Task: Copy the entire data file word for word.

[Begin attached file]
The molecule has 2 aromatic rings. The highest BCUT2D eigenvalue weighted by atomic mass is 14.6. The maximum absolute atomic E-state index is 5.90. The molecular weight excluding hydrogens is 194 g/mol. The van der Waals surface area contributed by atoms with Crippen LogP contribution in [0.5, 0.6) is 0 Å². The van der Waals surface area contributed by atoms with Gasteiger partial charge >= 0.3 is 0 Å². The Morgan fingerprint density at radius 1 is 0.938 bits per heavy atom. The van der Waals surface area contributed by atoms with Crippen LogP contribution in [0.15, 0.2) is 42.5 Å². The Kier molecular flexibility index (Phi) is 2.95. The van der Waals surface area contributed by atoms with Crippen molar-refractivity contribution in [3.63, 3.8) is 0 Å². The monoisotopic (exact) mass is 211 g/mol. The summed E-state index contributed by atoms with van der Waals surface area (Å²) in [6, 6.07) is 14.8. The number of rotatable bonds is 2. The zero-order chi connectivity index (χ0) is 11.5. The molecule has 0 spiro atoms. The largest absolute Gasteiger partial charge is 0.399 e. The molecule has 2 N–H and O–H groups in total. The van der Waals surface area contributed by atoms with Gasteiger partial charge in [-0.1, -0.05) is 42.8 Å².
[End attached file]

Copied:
The molecule has 2 aromatic rings. The highest BCUT2D eigenvalue weighted by atomic mass is 14.6. The maximum absolute atomic E-state index is 5.90. The molecular weight excluding hydrogens is 194 g/mol. The van der Waals surface area contributed by atoms with Crippen LogP contribution in [0.5, 0.6) is 0 Å². The van der Waals surface area contributed by atoms with Gasteiger partial charge >= 0.3 is 0 Å². The Morgan fingerprint density at radius 1 is 0.938 bits per heavy atom. The van der Waals surface area contributed by atoms with Crippen LogP contribution in [0.15, 0.2) is 42.5 Å². The Kier molecular flexibility index (Phi) is 2.95. The van der Waals surface area contributed by atoms with Crippen molar-refractivity contribution in [3.63, 3.8) is 0 Å². The monoisotopic (exact) mass is 211 g/mol. The summed E-state index contributed by atoms with van der Waals surface area (Å²) in [6, 6.07) is 14.8. The number of rotatable bonds is 2. The zero-order chi connectivity index (χ0) is 11.5. The molecule has 0 spiro atoms. The largest absolute Gasteiger partial charge is 0.399 e. The molecule has 2 N–H and O–H groups in total. The van der Waals surface area contributed by atoms with Gasteiger partial charge in [-0.1, -0.05) is 42.8 Å².